ARLINGTON, Texas – Aroldis Chapman’s final pitch on Saturday afternoon was a blazing 102.2-mph fastball that Mike Napoli swung through for the game’s final out.
In typical fashion, the Yankees followed up a terrible loss with a terrific win.
In atypical fashion, their $ 86 million man finished it without incident.
That was the biggest takeaway from the Bombers’ 3-1, come-from-behind victory over the Rangers at Globe Life Park: Chapman regaining the closer’s job that he lost on Aug. 19 and notching his first 1-2-3 save since July 25. He threw 11 of his 13 pitches for strikes while notching a pair of Ks.
“I feel good about him out there,” Joe Girardi said. “This is a guy that’s been too good for too long – for me – to lose it. It was good to get him out there, and he threw well.”
Chapman’s second stint in pinstripes after signing a five-year, $ 86 million deal to return to the Bronx over the winter has featured more downs than ups – perhaps a product of being overworked by Joe Maddon during the playoffs last season.
He spent more than a month on the disabled list due to left shoulder inflammation, and has rarely looked like his four-time All-Star self, specifically in posting a 7.27 ERA over nine appearances against the Red Sox.
Four blown saves and shoddy command caused him to lose his closer’s job. Pitching better in non-save situations and Dellin Betances surrendering a walk-off homer to Manny Machado on Tuesday in Baltimore allowed him to get it back.
“I’ve been working hard, keeping my head up and helping my team,” Chapman said through a translator. “I never felt bad about (losing my job). I was struggling. I was going through a rough patch. They decided to remove me from the position.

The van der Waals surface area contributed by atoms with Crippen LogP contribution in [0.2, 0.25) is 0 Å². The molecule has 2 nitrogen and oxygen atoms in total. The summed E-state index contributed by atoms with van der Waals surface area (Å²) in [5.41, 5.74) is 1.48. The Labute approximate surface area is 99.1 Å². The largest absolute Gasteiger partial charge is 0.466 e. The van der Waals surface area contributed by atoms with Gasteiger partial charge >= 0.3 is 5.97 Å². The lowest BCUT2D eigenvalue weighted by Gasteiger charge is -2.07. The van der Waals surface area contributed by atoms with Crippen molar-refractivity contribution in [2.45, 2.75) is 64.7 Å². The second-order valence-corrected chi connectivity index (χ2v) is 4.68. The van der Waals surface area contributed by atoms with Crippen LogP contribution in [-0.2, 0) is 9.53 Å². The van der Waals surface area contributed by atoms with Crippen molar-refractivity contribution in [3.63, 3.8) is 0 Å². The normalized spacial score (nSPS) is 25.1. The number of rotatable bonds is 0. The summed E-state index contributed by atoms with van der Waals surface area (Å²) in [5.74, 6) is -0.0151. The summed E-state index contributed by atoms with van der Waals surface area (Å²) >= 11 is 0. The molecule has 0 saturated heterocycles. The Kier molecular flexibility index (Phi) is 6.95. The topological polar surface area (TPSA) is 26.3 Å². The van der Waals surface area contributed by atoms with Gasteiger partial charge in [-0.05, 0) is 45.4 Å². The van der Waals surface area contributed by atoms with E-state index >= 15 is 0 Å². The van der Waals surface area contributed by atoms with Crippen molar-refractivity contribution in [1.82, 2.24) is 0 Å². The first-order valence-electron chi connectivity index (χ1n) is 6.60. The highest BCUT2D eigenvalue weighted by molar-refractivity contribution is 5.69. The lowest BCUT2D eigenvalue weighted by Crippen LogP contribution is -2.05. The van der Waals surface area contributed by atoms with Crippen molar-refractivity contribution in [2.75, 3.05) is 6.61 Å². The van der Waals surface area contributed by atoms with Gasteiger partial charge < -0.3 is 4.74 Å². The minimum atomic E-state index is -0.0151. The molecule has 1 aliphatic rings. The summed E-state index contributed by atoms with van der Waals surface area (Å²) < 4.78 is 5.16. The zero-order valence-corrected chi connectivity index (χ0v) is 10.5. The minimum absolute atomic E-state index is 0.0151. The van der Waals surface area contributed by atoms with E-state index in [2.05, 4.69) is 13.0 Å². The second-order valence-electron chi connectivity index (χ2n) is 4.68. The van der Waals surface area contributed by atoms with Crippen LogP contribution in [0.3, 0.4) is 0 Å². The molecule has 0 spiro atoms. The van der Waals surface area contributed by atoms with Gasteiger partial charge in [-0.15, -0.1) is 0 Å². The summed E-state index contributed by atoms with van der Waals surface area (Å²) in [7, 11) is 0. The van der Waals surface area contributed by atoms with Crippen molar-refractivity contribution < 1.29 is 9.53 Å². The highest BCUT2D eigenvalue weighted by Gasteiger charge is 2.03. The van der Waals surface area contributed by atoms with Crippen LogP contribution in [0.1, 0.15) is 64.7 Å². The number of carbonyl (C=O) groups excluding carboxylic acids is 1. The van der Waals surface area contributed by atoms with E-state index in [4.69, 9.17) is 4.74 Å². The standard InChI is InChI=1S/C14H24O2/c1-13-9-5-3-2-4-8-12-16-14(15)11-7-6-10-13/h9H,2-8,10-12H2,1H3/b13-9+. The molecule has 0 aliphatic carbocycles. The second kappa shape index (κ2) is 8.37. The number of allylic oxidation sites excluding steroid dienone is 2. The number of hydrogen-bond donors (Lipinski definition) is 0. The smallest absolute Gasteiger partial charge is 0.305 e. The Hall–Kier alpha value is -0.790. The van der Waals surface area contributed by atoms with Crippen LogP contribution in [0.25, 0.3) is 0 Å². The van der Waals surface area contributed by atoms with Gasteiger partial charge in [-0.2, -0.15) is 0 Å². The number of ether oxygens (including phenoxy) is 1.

“The thing is that we have other pitchers on this team that are all capable of closing a game like Betances and (David) Robertson. And I was happy that they were getting the job done, because at this level you have to put aside your pride and focus on the most important thing, which is winning.”
Girardi said before the game that he hoped to rectify his team’s ninth-inning problem down the stretch with just one guy rather than a closer by committee situation. In a perfect world – at least the way the Yankees would like to draw it up, anyway – Chapman is that guy, with Betances, Robertson and Chad Green serving as the bridge to the Cuban Flamethrower.
In Luis Severino (7 IP, 1 H, 1 ER, 10 K), the Bombers have a bona fide ace. In Gary Sanchez, they have a superstar hitter in the middle of their order.
The missing link on a team that has gotten healthier and received significant contributions from all over the roster – both young and old – has been the ability to lock down wins. The Yankees are 15-24 in one-run games and 60-10 when leading after six. They were 24-12 and 58-6 in those categories last season.
But if Chapman is right, everything else seems to fall in line. He took a positive step in the right direction on Saturday. Now, it’s about sustainability as the games matter even more and the possibility of October baseball looms.
“I felt good. I’m pretty happy that it went the way we wanted,” Chapman said. “We won the game. I was able to save the game and close it. I feel normal. Nothing out of the ordinary today.”